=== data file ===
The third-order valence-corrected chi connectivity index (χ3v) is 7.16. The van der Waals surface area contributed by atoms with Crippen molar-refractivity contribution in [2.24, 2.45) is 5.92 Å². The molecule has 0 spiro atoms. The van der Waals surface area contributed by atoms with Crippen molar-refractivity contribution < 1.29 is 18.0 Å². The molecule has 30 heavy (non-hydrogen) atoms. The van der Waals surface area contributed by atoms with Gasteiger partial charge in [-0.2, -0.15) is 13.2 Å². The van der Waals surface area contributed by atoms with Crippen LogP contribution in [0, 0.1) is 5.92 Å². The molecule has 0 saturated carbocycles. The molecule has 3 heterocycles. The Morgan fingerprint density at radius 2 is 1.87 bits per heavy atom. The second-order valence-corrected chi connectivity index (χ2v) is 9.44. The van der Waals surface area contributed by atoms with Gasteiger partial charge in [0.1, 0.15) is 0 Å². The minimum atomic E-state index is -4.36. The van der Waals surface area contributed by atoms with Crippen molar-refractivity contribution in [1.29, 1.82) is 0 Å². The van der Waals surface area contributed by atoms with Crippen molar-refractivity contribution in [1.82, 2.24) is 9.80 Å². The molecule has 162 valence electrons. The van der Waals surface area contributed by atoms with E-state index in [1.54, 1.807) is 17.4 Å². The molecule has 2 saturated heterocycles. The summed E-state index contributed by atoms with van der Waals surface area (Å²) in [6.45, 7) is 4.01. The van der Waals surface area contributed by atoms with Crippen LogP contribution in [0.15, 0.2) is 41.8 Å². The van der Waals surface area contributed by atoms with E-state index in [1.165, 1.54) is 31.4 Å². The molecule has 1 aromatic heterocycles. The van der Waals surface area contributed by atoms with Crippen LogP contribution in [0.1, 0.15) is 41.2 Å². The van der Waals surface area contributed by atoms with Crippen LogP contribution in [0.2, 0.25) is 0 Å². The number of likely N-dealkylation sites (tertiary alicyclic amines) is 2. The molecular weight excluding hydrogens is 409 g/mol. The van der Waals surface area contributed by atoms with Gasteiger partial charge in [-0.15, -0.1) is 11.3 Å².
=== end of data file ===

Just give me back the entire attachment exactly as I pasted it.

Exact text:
The third-order valence-corrected chi connectivity index (χ3v) is 7.16. The van der Waals surface area contributed by atoms with Crippen molar-refractivity contribution in [2.24, 2.45) is 5.92 Å². The molecule has 0 spiro atoms. The van der Waals surface area contributed by atoms with Crippen molar-refractivity contribution < 1.29 is 18.0 Å². The molecule has 30 heavy (non-hydrogen) atoms. The van der Waals surface area contributed by atoms with Gasteiger partial charge in [-0.2, -0.15) is 13.2 Å². The van der Waals surface area contributed by atoms with Crippen LogP contribution in [0, 0.1) is 5.92 Å². The molecule has 0 saturated carbocycles. The molecule has 3 heterocycles. The Morgan fingerprint density at radius 2 is 1.87 bits per heavy atom. The second-order valence-corrected chi connectivity index (χ2v) is 9.44. The van der Waals surface area contributed by atoms with Gasteiger partial charge in [0.1, 0.15) is 0 Å². The minimum atomic E-state index is -4.36. The van der Waals surface area contributed by atoms with Crippen molar-refractivity contribution in [1.29, 1.82) is 0 Å². The van der Waals surface area contributed by atoms with Crippen molar-refractivity contribution in [1.82, 2.24) is 9.80 Å². The molecule has 162 valence electrons. The van der Waals surface area contributed by atoms with E-state index in [1.54, 1.807) is 17.4 Å². The molecule has 2 saturated heterocycles. The summed E-state index contributed by atoms with van der Waals surface area (Å²) in [6.45, 7) is 4.01. The van der Waals surface area contributed by atoms with Crippen LogP contribution in [0.15, 0.2) is 41.8 Å². The van der Waals surface area contributed by atoms with E-state index in [1.165, 1.54) is 31.4 Å². The molecule has 1 aromatic heterocycles. The van der Waals surface area contributed by atoms with Crippen LogP contribution in [0.1, 0.15) is 41.2 Å². The van der Waals surface area contributed by atoms with Crippen LogP contribution in [0.2, 0.25) is 0 Å². The number of likely N-dealkylation sites (tertiary alicyclic amines) is 2. The molecular weight excluding hydrogens is 409 g/mol. The van der Waals surface area contributed by atoms with Gasteiger partial charge in [-0.15, -0.1) is 11.3 Å².